Child maintenance must be claimed in non-contentious proceedings — this will also apply in the case of children above the age of majority. The guardianship court [Pflegschaftsgericht] — in practice, a Rechtspfleger [a higher official of the Austrian judicial organisation with the authority to deliver judgments] — rules by means of a decision following a procedure of taking of evidence. In addition, a child may seek an interim injunction concerning the provisional payment of maintenance in connection with maintenance proceedings; a court decides on the case following an attestation procedure. Minors may request the provisional payment of maintenance irrespective of maintenance proceedings.
The application for determination or enforcement of maintenance for minors can be made by the legal representative, i.e. the person who has custody of the child. With the consent of this person, the child and youth welfare service [Kinder- und Jugendhilfeträger] may also act as the child’s representative.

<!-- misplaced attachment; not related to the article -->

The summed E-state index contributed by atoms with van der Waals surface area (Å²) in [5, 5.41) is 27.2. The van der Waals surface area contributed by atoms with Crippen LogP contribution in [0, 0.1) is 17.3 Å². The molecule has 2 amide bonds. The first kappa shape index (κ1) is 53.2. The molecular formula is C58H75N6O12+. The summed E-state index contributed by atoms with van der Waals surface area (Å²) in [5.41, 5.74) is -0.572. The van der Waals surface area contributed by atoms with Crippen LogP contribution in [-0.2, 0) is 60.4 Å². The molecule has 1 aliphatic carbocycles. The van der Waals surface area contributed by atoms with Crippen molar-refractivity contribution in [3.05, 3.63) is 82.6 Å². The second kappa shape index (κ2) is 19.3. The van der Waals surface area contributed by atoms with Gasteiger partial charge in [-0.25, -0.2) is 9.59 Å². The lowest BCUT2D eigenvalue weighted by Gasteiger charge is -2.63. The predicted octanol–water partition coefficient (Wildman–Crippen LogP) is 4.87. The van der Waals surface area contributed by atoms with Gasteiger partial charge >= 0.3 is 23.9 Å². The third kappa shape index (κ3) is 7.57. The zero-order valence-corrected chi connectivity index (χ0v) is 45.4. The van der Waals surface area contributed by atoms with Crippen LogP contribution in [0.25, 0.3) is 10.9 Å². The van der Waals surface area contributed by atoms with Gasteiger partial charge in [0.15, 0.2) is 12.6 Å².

In all other cases, claimants may only be represented by someone who has power of attorney or by special legal representation (custodianship [Sachwalterschaft]).
Jurisdiction in maintenance matters is defined by law.
Under Section 114 of the Austrian Standard of Jurisdiction [Jurisdiktionsnorm, JN], the guardianship court [Pflegschaftsgericht] is also competent in decisions on the legal maintenance claims of minors; legal maintenance claims of other relatives in the ascending or descending line fall within the competence of the court in whose area of jurisdiction the entitled person’s general place of jurisdiction for disputes is located. This will depend on the place where the person is domiciled or habitually resident.
Under Section 76a JN, the competent court for maintenance matters of spouses or registered partners is the court where divorce or dissolution proceedings are pending. If no such proceedings are pending, the competent court will depend on the general place of jurisdiction of the defendant (Sections 65 to 71 JN).